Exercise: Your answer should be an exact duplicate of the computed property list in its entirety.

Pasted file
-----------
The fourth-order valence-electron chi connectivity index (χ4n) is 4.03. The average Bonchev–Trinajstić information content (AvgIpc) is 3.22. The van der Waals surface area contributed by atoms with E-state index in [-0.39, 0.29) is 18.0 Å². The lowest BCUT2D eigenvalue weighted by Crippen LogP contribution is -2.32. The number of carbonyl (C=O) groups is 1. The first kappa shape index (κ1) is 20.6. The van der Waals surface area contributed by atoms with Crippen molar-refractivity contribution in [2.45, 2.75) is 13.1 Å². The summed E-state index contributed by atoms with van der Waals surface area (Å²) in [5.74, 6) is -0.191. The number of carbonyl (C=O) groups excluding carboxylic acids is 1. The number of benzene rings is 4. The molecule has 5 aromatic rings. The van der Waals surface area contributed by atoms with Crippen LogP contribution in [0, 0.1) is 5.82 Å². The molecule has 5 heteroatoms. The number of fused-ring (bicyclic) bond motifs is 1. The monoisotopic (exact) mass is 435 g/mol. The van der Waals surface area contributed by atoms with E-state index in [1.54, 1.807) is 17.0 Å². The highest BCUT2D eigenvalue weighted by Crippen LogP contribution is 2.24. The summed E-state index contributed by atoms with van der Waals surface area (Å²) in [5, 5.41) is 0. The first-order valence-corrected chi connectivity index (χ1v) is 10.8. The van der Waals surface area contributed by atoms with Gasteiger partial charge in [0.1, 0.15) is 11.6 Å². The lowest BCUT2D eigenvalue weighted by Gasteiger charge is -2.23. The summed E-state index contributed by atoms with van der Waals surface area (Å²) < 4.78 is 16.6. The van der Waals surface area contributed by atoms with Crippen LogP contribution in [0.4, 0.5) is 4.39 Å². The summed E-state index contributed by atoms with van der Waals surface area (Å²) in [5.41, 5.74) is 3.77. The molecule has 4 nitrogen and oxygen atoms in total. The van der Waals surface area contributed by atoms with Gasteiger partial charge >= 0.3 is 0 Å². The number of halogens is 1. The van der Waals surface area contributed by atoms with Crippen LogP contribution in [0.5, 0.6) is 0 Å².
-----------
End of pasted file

The fourth-order valence-electron chi connectivity index (χ4n) is 4.03. The average Bonchev–Trinajstić information content (AvgIpc) is 3.22. The van der Waals surface area contributed by atoms with E-state index in [-0.39, 0.29) is 18.0 Å². The lowest BCUT2D eigenvalue weighted by Crippen LogP contribution is -2.32. The number of carbonyl (C=O) groups is 1. The first kappa shape index (κ1) is 20.6. The van der Waals surface area contributed by atoms with Crippen molar-refractivity contribution in [2.45, 2.75) is 13.1 Å². The summed E-state index contributed by atoms with van der Waals surface area (Å²) in [5.74, 6) is -0.191. The number of carbonyl (C=O) groups excluding carboxylic acids is 1. The number of benzene rings is 4. The molecule has 5 aromatic rings. The van der Waals surface area contributed by atoms with Crippen LogP contribution in [0, 0.1) is 5.82 Å². The molecule has 5 heteroatoms. The number of fused-ring (bicyclic) bond motifs is 1. The monoisotopic (exact) mass is 435 g/mol. The van der Waals surface area contributed by atoms with E-state index in [1.54, 1.807) is 17.0 Å². The highest BCUT2D eigenvalue weighted by Crippen LogP contribution is 2.24. The summed E-state index contributed by atoms with van der Waals surface area (Å²) in [5, 5.41) is 0. The first-order valence-corrected chi connectivity index (χ1v) is 10.8. The van der Waals surface area contributed by atoms with Gasteiger partial charge in [0.1, 0.15) is 11.6 Å². The lowest BCUT2D eigenvalue weighted by Gasteiger charge is -2.23. The summed E-state index contributed by atoms with van der Waals surface area (Å²) < 4.78 is 16.6. The van der Waals surface area contributed by atoms with Crippen LogP contribution in [0.4, 0.5) is 4.39 Å². The summed E-state index contributed by atoms with van der Waals surface area (Å²) in [5.41, 5.74) is 3.77. The molecule has 4 nitrogen and oxygen atoms in total. The van der Waals surface area contributed by atoms with Gasteiger partial charge >= 0.3 is 0 Å². The number of halogens is 1. The van der Waals surface area contributed by atoms with Crippen LogP contribution in [0.5, 0.6) is 0 Å².